Love, who is Mormon, becomes the first black female Republican elected to Congress. Meanwhile, Carlos Curbelo, a Cuban-American and Miami-Dade County School Board member, ousted freshman Rep. Joe Garcia (D-Fla.).
Other women elected to the conference include Barbara Comstock, who will succeed retiring Rep. Frank Wolf (R) in Northern Virginia; and Elise Stefanik, a former GOP operative who won the seat of retiring Rep. Bill Owens (D-N.Y.). At 30 years old, Stefanik is the youngest woman to be elected to Congress.
“The Republican Party is back,” Walden said. “We’re back with the youth, we’re back with diversity, we’re back with women, and we’ve got a long way to go, but we’ve made great gains.”
Boehner and his top GOP lieutenants stumped for candidates everywhere this cycle — and they made sure their fellow members, their opponents and the media knew about it.
September took the Speaker on a tour through the deep-blue Northeast, with stops in New York for Stefanik, John Katko and Lee Zeldin; New Hampshire for Marilinda Garcia and Frank Guinta; and Maine for Bruce Poliquin. All but Garcia picked up Democratic-held seats on Tuesday.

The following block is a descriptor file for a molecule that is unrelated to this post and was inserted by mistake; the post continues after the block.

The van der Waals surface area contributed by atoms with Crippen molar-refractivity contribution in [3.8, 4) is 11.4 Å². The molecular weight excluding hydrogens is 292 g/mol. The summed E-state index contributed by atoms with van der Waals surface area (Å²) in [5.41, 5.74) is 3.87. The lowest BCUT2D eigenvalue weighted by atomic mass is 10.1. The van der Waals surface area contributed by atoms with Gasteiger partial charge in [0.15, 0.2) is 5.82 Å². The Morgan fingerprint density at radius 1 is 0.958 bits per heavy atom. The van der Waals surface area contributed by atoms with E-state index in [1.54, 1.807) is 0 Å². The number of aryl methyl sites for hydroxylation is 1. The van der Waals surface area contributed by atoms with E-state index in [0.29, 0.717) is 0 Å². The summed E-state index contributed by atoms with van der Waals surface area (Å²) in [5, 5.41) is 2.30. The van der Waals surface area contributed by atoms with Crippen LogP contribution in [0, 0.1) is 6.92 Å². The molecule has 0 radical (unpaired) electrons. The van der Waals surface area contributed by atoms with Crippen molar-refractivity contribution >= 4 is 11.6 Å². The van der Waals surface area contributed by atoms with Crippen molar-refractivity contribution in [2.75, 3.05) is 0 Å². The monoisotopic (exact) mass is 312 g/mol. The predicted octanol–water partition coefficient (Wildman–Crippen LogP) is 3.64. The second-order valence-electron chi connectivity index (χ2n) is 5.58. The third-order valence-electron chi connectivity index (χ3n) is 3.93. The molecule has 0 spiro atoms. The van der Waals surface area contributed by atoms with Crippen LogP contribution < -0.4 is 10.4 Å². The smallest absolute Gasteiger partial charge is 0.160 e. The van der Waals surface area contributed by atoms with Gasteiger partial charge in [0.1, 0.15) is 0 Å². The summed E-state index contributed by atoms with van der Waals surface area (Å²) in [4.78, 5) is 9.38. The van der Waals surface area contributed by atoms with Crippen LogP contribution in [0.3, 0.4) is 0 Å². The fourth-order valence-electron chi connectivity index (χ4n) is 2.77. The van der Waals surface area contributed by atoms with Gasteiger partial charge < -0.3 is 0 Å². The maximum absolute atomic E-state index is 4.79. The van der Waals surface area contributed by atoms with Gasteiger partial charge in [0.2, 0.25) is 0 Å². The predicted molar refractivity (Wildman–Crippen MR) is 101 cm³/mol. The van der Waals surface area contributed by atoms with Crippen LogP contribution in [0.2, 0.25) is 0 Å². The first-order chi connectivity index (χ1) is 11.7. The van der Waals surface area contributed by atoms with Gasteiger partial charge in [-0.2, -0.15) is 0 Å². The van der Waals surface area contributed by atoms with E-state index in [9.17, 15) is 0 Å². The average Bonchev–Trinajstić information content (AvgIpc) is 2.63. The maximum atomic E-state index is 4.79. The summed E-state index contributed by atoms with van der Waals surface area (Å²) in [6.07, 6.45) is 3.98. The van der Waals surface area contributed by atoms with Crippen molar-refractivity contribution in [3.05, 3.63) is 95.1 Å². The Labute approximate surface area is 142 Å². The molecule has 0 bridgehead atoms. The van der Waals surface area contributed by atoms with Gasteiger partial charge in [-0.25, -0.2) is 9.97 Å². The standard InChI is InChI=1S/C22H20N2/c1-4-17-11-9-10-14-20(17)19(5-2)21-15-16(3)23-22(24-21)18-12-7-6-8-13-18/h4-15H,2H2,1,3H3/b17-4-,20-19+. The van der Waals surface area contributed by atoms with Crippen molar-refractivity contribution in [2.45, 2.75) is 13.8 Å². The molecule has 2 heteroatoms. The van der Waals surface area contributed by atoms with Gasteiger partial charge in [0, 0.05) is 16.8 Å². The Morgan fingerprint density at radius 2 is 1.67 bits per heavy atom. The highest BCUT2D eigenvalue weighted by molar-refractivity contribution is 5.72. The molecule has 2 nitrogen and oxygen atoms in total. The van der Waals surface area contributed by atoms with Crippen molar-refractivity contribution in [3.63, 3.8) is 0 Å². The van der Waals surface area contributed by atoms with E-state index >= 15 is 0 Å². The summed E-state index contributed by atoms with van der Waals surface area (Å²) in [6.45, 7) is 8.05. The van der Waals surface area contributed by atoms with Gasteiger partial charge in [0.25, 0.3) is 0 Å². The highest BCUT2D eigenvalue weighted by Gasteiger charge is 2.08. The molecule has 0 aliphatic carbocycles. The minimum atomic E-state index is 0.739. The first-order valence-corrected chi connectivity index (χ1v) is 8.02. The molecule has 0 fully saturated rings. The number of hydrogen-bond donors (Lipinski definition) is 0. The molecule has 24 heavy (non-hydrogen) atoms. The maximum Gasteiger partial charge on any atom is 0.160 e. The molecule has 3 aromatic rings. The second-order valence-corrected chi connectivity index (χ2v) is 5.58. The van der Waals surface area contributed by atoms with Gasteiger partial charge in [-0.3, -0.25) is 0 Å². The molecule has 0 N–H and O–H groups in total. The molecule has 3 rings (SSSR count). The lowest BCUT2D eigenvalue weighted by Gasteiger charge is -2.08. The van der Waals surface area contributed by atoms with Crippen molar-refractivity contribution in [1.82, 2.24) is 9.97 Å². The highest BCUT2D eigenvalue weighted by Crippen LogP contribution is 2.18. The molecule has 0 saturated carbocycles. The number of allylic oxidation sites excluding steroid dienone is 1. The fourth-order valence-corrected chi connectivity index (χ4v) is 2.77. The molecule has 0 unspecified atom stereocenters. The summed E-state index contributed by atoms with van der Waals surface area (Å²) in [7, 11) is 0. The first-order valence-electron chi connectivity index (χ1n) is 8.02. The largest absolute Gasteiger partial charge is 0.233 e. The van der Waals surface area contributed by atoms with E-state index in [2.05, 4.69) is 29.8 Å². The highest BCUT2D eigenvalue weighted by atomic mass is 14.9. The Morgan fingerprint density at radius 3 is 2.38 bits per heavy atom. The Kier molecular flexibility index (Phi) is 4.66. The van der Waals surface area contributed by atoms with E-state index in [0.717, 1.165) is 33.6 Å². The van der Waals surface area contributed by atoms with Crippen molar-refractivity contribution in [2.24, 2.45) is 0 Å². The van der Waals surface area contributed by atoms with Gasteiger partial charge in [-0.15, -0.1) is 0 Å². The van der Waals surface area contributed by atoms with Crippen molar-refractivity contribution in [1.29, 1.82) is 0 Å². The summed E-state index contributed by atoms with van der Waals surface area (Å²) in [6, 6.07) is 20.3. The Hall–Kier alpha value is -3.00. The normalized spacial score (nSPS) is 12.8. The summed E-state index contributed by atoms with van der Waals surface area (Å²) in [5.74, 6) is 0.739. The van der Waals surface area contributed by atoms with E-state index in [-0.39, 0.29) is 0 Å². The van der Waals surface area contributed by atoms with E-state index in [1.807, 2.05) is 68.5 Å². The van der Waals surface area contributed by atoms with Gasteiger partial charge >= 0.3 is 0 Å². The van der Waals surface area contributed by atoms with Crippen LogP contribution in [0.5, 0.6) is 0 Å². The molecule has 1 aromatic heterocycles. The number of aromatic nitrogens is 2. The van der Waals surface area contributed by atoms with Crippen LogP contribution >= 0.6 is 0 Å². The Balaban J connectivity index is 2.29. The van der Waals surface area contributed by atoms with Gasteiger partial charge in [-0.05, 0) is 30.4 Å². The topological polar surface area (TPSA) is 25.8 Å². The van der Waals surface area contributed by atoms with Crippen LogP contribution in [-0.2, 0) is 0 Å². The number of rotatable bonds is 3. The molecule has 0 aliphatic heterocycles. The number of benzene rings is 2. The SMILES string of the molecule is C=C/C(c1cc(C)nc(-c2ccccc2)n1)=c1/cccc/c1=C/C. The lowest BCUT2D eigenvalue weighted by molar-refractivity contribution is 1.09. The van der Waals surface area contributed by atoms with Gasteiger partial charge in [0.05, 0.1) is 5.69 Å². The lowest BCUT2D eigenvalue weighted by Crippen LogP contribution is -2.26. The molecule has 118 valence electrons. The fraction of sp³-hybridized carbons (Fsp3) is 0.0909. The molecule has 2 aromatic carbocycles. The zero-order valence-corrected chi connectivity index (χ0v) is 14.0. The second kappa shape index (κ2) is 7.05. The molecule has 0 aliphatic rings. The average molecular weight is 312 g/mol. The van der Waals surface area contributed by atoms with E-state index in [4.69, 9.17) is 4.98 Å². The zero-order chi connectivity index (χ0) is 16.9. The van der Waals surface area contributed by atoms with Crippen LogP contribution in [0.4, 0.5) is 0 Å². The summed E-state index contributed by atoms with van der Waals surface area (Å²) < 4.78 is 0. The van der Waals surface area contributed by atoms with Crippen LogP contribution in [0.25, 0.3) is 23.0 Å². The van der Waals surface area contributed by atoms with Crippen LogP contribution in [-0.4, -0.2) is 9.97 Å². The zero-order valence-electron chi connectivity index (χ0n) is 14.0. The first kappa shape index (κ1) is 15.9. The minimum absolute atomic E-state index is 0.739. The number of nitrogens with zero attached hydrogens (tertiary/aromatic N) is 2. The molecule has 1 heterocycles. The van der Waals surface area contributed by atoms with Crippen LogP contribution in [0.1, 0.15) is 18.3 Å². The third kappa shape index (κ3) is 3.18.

And Boehner could point to other GOP victories in states, such as California, Iowa, Illinois and West Virginia, where he had invested time and money this fall.
McMorris Rodgers, McCarthy and Scalise also were active on the campaign trail.
In addition to his own travel, Scalise, who took over the majority whip job in August, deployed about 30 volunteers to make phone calls, knock on doors and turn out the vote in Maine, New York, West Virginia, Iowa, Illinois, Arkansas, Arizona and Louisiana in the run-up to Election Day. The staffers hailed from both the offices of Scalise and his chief deputy whip, Rep. Patrick McHenry (R-N.C.).